ivy gourd; kovai fruit; little gourd; scarlet gourd; tindora. Spanish: pepino cimarrón. Chinese: hong gua. Bangladesh: telakucha. Germany: Scharlachranke; Tindola. India: ban-kundri (Oriya); bimbika (Sanskrit); donda kaya (Telugu); kova (Malayalam); koval (Malayalam); kundree; kundru (Hindi); kunduru (Hindi); tindori; tondikay (Kannada); tondli (Marathi). Marshall Islands: kiuri awai. Micronesia, Federated states of: aipikohrd (Pohnpei). Pakistan: kanduri (Urdu); kundur (Urdu). Peninsular Malaysia: pepasan. Sweden: scharlakansgurka. Tonga: kiukamapa ae initia. Aroi papasan, Baby cucumber, Bak tam nin, Ban kakri, Bat, Belipoka, Bimbika, Bolu teke, Buta, Bwlai, Chiloda, Chum bat, Covay kai, Donda, Edaldalksin, Enkaiserariai, Gol kakri, Golenda, Jangli kundru, Kandaroi, Kanduri, Kapasan, Kattukoval, Kauwa-luli, Kiukamapa 'ae 'initia, Koba, Kovai, Kundri, Kundri ja, Kundru, Lacheta, Lyungulyungu, Marr 'had, Ndegegeya, Pak tam lung, Pake, Papasan, Pepasan, Phak tam leung, Phak tam nin, Phak tamlueng, Sarap alas, Scarlet fruited gourd, Scarlet gourd, Sloek Bas, Tala kachu, Tam ling, Tam lung, Tam nin, Tam-lueng, Tandli, Telakucha, Telkocha, Tilkakri, Tindora, Tinduri, Tondli, Tongli, Tudu.
Found In
Africa, Asia, Australia, Bangladesh, Barbados, Cambodia, Cameroon, Caribbean, Central Africa, Central African Republic, CAR, Chad, China, Colombia, Congo, Côte d'Ivoire, Cuba, East Africa, Egypt, Eritrea, Ethiopia, Fiji, Gambia, Ghana, Guam, Guiana, Guinea, Guinée, Guinea-Bissau, Guyana, Hawaii, Himalayas, India, Indochina, Indonesia, Ivory Coast, Jamaica, Kenya, Laos, Malaysia, Mali, Mauritius, Micronesia, Mozambique, Myanmar, Nepal, Niger, Nigeria, North Africa, Northeastern India, Pacific, Pakistan, Papua New Guinea, PNG, Philippines, Samoa, Saudi Arabia, SE Asia, Senegal, Sierra Leone, Solomon Islands, Somalia, South America, South Sudan, Sri Lanka, Sudan, Tanzania, Thailand, Togo, Tonga, Trinidad-Tobago, Uganda, USA, Vanuatu, Vietnam, West Africa, Yemen, Zambia.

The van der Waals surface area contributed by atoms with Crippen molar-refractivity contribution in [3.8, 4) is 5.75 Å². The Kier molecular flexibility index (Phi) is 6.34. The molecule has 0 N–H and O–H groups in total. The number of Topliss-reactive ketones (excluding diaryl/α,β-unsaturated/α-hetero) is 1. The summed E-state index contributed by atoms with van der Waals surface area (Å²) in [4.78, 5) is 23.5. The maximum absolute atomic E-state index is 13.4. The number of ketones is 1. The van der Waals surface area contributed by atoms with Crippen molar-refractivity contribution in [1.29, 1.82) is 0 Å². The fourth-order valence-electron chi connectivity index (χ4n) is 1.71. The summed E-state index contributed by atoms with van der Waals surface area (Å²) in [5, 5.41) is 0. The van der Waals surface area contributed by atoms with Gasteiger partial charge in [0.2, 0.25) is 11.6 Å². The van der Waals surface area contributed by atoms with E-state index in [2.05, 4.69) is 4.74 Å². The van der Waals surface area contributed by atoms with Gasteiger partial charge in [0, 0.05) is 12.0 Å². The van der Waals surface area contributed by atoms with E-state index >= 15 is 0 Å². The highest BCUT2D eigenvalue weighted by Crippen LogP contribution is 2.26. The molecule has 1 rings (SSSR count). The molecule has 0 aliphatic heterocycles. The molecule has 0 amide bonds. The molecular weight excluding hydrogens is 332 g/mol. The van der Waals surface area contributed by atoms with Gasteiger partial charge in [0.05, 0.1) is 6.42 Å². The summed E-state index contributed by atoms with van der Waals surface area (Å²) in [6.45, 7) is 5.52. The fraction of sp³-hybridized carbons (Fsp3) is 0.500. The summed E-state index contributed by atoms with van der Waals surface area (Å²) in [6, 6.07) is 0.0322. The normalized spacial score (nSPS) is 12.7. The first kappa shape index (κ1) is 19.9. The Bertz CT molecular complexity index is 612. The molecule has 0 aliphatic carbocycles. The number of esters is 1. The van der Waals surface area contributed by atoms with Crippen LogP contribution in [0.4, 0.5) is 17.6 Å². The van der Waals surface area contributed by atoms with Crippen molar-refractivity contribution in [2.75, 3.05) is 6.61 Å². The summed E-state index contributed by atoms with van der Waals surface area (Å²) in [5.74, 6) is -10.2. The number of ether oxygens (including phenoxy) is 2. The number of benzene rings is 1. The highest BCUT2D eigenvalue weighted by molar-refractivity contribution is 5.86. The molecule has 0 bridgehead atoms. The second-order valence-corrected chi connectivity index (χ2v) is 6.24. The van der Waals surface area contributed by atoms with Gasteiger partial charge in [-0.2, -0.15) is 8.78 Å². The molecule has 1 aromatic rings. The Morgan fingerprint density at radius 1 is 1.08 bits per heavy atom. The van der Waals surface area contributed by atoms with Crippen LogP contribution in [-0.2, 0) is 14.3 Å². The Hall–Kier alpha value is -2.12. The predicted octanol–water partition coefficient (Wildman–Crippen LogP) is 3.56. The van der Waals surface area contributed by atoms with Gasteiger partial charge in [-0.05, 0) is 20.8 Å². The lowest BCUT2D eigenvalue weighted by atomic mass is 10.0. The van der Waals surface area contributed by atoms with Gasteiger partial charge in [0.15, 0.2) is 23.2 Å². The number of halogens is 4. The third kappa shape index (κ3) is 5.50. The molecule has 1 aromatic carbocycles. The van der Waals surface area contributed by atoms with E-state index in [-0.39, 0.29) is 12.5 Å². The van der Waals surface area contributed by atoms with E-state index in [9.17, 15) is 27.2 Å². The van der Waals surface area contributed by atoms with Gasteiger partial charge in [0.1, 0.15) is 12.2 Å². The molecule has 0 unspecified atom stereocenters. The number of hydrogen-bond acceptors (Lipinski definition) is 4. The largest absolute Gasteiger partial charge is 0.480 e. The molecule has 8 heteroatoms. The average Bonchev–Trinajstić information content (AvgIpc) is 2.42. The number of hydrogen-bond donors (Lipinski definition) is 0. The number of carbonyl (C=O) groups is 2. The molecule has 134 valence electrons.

Weed Potential

Right plant wrong place. We are currently updating this section. Please note that a plant may be invasive in one area but may not in your area so it’s worth checking.

This plant can be weedy or invasive. Native to East Africa and introduced to Australia, the Caribbean, southern USA and the Pacific region. An aggressive grower smothering and killing native vegetation, including mature trees. Particularly invasive in Saipan and Guam. Known as a noxiuos weed in Hawaii, USA.
Conservation Status
IUCN Red List of Threatened Plants Status : This taxon has not yet been assessed.
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Expert comment
Botanical References
Links / References
For a list of references used on this page please go here
Readers comment
Elizabeth H.
D.LOGU Mon Nov 7 2005
Dear sir, Thanks for your information. Best regards, D.LOGU

MORINGA PRODUCTS Exporters of moringa and herbal plants

Elizabeth H.
Mon Apr 10 2006
This is an aggressively invasive species that can smother everything in its path, and this should be mentioned under your "Known Hazards" section for this species.

Coccinia grandis (PIER species info) This page highlights species information RE: Coccinia grandis from the Pacific Island Ecosystems at Risk project (PIER)

Elizabeth H.
Thiruvelan Sun Jan 10 2010

Diabetes natural | Coccinia cordifolia | Ivy gourd Natural Diabetes herbals such as; Ivy gourd, herbal combination Chandraprabha and Gokshur are believed to control glucose level and nourishes pancreas, liver, kidney, heart & eye.

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Subject : Coccinia grandis